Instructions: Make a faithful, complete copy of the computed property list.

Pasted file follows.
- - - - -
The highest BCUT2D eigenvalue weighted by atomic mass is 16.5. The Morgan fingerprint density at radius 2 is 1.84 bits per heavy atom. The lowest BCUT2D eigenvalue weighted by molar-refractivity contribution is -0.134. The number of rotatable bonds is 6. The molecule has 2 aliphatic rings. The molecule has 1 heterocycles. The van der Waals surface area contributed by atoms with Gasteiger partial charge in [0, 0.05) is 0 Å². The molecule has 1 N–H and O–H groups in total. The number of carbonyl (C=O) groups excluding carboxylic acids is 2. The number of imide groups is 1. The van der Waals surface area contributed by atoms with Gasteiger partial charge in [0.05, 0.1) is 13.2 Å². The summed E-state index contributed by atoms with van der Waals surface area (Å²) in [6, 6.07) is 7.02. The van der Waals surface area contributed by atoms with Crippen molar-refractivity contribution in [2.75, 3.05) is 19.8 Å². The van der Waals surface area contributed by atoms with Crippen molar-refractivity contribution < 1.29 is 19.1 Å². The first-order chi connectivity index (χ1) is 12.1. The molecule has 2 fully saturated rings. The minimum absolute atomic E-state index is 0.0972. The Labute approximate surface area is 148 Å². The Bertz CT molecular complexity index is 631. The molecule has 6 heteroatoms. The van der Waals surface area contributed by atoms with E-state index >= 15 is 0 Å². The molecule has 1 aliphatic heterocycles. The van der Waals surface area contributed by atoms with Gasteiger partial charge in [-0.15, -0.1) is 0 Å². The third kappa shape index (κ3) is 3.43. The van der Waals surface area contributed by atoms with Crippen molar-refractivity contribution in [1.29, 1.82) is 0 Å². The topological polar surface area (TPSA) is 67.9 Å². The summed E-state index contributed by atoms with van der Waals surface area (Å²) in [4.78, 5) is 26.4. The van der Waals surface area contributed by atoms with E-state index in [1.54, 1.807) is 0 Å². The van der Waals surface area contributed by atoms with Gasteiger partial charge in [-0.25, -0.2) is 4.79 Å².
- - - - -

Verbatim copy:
The highest BCUT2D eigenvalue weighted by atomic mass is 16.5. The Morgan fingerprint density at radius 2 is 1.84 bits per heavy atom. The lowest BCUT2D eigenvalue weighted by molar-refractivity contribution is -0.134. The number of rotatable bonds is 6. The molecule has 2 aliphatic rings. The molecule has 1 heterocycles. The van der Waals surface area contributed by atoms with Gasteiger partial charge in [0, 0.05) is 0 Å². The molecule has 1 N–H and O–H groups in total. The number of carbonyl (C=O) groups excluding carboxylic acids is 2. The number of imide groups is 1. The van der Waals surface area contributed by atoms with Gasteiger partial charge in [0.05, 0.1) is 13.2 Å². The summed E-state index contributed by atoms with van der Waals surface area (Å²) in [6, 6.07) is 7.02. The van der Waals surface area contributed by atoms with Crippen molar-refractivity contribution in [2.75, 3.05) is 19.8 Å². The van der Waals surface area contributed by atoms with Crippen molar-refractivity contribution < 1.29 is 19.1 Å². The first-order chi connectivity index (χ1) is 12.1. The molecule has 2 fully saturated rings. The minimum absolute atomic E-state index is 0.0972. The Labute approximate surface area is 148 Å². The Bertz CT molecular complexity index is 631. The molecule has 6 heteroatoms. The van der Waals surface area contributed by atoms with E-state index >= 15 is 0 Å². The molecule has 1 aliphatic heterocycles. The van der Waals surface area contributed by atoms with Gasteiger partial charge in [-0.15, -0.1) is 0 Å². The third kappa shape index (κ3) is 3.43. The van der Waals surface area contributed by atoms with Crippen molar-refractivity contribution in [1.29, 1.82) is 0 Å². The topological polar surface area (TPSA) is 67.9 Å². The summed E-state index contributed by atoms with van der Waals surface area (Å²) in [4.78, 5) is 26.4. The van der Waals surface area contributed by atoms with E-state index in [1.54, 1.807) is 0 Å². The van der Waals surface area contributed by atoms with Gasteiger partial charge in [-0.25, -0.2) is 4.79 Å².